Vion’s Broxburn plant in Scotland to close
By Steve James
17 October 2012
Management of Vion Foods, owners of the Halls meat processing plant in Broxburn, Scotland, have finally confirmed that they intend to close the Broxburn factory by February 2013.
A total of 1,700 contracted and agency workers and the thousands of families and small businesses who depend on them face a disastrous collapse in their living standards. According to West Lothian Council, around one quarter of the working population of the small towns of Broxburn and Uphall work at the plant.
The only alternative to outright closure previously made public was a possible offer from the Graf Mortgage Corporation, providers since 2009 of short-term bridging loans based on property. Graf runs an investment fund from the Isle of Man tax haven. No information was made available about Graf’s proposal, but the little-known finance company was no doubt eyeing a speculative property deal based on the resale value of the Broxburn site. Two prospective bids were reported to exist. All have been rejected by Vion.
Vion has not moved an inch from its original decision, first announced in July, to close the plant. The company insists that the factory is outdated and uncompetitive.
The closure is part of Vion’s European-wide “Balancing the Future” restructuring programme, to defend its profit margins in conditions of economic slump and changing food-buying habits. Currently, the Broxburn plant processes 8,000 pig carcasses a week into sausages, black pudding, bacon, pies and haggis. The plant is competing against European operations with a capacity of 60,000 carcasses weekly.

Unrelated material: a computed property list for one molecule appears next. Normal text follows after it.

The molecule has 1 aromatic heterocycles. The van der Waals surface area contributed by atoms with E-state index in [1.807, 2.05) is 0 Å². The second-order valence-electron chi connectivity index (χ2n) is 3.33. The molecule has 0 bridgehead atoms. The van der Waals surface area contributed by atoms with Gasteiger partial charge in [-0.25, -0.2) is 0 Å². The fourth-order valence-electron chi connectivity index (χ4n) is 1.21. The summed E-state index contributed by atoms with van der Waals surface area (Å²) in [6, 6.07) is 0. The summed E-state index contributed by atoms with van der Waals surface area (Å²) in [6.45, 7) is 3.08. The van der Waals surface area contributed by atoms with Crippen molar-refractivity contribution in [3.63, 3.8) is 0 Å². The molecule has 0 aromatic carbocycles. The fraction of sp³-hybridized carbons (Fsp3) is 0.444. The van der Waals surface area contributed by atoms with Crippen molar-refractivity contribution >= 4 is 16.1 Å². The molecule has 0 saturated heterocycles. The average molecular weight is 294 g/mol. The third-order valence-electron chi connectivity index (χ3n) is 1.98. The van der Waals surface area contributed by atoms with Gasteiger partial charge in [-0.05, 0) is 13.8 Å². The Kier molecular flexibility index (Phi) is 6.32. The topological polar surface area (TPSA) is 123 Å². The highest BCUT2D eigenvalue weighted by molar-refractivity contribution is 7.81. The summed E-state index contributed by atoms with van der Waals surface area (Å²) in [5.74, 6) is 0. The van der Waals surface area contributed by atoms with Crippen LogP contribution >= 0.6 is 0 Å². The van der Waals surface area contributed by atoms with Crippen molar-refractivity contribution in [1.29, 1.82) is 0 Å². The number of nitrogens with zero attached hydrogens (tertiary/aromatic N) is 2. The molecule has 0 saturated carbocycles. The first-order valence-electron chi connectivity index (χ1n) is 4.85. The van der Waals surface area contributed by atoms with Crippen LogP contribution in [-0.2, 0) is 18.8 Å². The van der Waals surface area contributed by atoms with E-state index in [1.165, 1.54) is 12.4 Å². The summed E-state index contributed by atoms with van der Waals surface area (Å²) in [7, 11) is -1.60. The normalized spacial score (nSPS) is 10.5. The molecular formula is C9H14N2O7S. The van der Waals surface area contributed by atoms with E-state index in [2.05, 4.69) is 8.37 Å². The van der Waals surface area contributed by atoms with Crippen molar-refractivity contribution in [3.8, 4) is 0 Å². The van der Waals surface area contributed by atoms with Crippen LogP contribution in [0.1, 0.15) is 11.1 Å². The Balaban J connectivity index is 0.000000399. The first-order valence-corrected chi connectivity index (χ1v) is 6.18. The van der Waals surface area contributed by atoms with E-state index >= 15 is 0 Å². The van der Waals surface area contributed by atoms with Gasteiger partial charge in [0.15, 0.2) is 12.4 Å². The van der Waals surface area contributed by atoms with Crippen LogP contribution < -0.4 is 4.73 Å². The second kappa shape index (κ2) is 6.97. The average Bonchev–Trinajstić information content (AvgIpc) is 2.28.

In a letter distributed to the workforce October 5, Vion’s UK chair, Peter Barr, complained of the “outdated and inefficient layout of the site, overcapacity in the marketplace and increasing costs”.
Barr dismissed the efforts of a task force, set up by the Scottish government and the West Lothian Council, with all-party support, as offering a “level of funding...significantly below what was required to resolve the site’s major and inherent problems”.
Barr warned that unless much more money was handed over, Vion intended to start a “phased closure of the site” with some areas of production stopping immediately. Barr noted discussions with union representatives on redundancy terms.
Vion’s announcement exposes the task force, in which the USDAW shop workers’ trade union is also a participant, as a charade aimed primarily at deceiving the Broxburn workforce, giving the company time to move ahead with its closure programme.
At the time of the initial closure announcement, Scottish first minister and Scottish National Party (SNP) leader Alex Salmond feigned solidarity with the Broxburn workers. The task force, Salmond promised, would “travel anywhere and meet anyone” and “explore all the options”.